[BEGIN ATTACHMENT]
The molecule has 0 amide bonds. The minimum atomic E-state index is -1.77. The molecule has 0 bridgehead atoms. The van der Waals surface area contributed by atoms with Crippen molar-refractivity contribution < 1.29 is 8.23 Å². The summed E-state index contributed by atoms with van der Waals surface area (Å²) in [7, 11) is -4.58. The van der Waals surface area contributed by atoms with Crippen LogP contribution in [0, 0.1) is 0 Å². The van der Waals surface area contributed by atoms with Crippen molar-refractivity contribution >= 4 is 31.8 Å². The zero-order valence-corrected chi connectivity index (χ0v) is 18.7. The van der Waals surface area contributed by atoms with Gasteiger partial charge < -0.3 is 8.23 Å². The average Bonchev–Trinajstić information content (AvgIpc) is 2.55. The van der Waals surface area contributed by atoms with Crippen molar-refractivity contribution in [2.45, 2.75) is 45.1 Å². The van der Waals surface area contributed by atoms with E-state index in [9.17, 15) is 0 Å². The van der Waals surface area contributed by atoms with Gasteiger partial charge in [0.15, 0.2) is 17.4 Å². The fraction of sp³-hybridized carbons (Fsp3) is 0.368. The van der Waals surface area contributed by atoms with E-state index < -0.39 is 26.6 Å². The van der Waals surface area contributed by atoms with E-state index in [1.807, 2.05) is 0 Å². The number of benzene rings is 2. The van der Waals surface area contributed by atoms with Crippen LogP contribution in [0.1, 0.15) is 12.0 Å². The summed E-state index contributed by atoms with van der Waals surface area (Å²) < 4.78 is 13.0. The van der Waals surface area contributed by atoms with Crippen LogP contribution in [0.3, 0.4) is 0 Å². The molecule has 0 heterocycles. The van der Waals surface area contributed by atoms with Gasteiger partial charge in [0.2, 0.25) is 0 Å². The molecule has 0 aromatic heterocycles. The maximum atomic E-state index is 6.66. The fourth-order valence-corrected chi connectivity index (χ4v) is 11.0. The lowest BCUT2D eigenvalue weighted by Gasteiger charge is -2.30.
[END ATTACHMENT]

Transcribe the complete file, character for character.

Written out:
The molecule has 0 amide bonds. The minimum atomic E-state index is -1.77. The molecule has 0 bridgehead atoms. The van der Waals surface area contributed by atoms with Crippen molar-refractivity contribution < 1.29 is 8.23 Å². The summed E-state index contributed by atoms with van der Waals surface area (Å²) in [7, 11) is -4.58. The van der Waals surface area contributed by atoms with Crippen LogP contribution in [0, 0.1) is 0 Å². The van der Waals surface area contributed by atoms with Crippen molar-refractivity contribution >= 4 is 31.8 Å². The zero-order valence-corrected chi connectivity index (χ0v) is 18.7. The van der Waals surface area contributed by atoms with Gasteiger partial charge < -0.3 is 8.23 Å². The average Bonchev–Trinajstić information content (AvgIpc) is 2.55. The van der Waals surface area contributed by atoms with Crippen molar-refractivity contribution in [2.45, 2.75) is 45.1 Å². The van der Waals surface area contributed by atoms with E-state index in [9.17, 15) is 0 Å². The van der Waals surface area contributed by atoms with Gasteiger partial charge in [0.15, 0.2) is 17.4 Å². The fraction of sp³-hybridized carbons (Fsp3) is 0.368. The van der Waals surface area contributed by atoms with E-state index < -0.39 is 26.6 Å². The van der Waals surface area contributed by atoms with E-state index in [1.807, 2.05) is 0 Å². The number of benzene rings is 2. The van der Waals surface area contributed by atoms with Crippen LogP contribution in [0.1, 0.15) is 12.0 Å². The summed E-state index contributed by atoms with van der Waals surface area (Å²) < 4.78 is 13.0. The van der Waals surface area contributed by atoms with Crippen LogP contribution in [0.3, 0.4) is 0 Å². The molecule has 0 heterocycles. The van der Waals surface area contributed by atoms with Gasteiger partial charge in [0.2, 0.25) is 0 Å². The molecule has 0 aromatic heterocycles. The maximum atomic E-state index is 6.66. The fourth-order valence-corrected chi connectivity index (χ4v) is 11.0. The lowest BCUT2D eigenvalue weighted by Gasteiger charge is -2.30.